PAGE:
Oil prices and political stability could crimp Sri Lanka’s economic growth

Sri Lankan Prime Minister Ranil Wickremasinghe (2nd R) arrives to visit the site of a bomb attack at St. Anthony's Shrine in Kochchikade in Colombo on April 21, 2019. - A string of blasts ripped through high-end hotels and churches holding Easter services in Sri Lanka on April 21, killing at least 156 people, including 35 foreigners. (Photo by ISHARA S. KODIKARA / AFP) (Photo credit should read ISHARA S. KODIKARA/AFP/Getty Images)

Soaring oil prices and political instability could put the breaks on Sri Lanka’s economic performance this year, the country’s Central Bank said Thursday. Soaring oil prices and political instability could put the breaks on Sri Lanka’s economic performance this year, the country’s Central Bank said Thursday. “Macro stability as well as political stability would be crucial to achieve a higher growth this year,” Central Bank’s Director Statistics Dr. Anila Dias Bandaranaike told reporters.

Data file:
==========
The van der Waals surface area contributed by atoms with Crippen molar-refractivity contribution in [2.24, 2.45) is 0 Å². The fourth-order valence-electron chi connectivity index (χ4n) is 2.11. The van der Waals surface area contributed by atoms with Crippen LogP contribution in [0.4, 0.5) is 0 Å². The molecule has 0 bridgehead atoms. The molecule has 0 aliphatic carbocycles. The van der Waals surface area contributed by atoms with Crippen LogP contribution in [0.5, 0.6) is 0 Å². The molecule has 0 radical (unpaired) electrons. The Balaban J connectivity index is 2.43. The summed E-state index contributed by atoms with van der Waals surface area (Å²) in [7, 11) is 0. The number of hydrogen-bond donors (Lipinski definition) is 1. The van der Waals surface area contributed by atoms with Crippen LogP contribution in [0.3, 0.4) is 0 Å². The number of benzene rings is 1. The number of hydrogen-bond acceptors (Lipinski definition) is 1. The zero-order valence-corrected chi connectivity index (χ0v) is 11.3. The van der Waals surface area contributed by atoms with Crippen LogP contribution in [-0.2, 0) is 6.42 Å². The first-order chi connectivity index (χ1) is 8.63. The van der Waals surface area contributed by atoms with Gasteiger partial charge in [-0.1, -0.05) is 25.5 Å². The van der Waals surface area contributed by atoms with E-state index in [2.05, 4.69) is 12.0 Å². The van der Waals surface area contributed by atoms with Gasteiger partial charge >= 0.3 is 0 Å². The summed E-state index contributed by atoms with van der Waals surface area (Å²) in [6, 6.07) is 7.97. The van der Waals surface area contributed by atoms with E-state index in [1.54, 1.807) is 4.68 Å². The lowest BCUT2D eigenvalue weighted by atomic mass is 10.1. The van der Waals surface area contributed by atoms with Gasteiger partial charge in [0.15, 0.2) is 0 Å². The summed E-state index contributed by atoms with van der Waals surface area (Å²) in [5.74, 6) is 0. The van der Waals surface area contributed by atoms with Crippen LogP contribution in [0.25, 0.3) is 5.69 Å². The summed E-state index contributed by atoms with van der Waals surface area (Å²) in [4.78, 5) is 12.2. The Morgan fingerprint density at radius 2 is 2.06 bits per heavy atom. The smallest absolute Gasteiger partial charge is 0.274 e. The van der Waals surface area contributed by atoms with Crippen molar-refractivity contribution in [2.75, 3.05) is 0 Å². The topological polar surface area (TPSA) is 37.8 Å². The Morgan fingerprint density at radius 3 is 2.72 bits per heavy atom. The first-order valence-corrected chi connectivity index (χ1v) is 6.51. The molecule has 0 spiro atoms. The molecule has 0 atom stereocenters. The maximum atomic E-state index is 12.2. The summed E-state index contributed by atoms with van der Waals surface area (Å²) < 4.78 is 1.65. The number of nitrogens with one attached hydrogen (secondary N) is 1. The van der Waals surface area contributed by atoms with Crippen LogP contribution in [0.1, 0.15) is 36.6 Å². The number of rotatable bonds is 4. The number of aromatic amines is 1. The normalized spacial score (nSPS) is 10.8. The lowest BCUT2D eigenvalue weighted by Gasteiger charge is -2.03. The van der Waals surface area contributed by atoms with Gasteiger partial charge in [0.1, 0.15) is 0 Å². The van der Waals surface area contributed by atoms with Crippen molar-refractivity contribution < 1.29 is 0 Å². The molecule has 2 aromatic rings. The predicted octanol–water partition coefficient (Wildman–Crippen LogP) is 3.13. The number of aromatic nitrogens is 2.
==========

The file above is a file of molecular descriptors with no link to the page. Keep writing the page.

The economy hit a rough patch during first quarter of this year, with growth slowing to 4.8 percent, as against 6.4 percent in 2004.

The bank blamed the poor performance on last Dec. 26 tsunami, which killed some 31,000 people and left million homeless along the southern, eastern and northern coastal belts of this island.

The tsunami also washed away gains in the tourism and fisheries sector, which fell by 40 percent and 77 percent respectively during the first quarter of this year.

“If not for the tsunami, we (Sri Lanka) could have achieved over six percent growth during the first quarter of this year,” she said.

The tsunami, however, is expected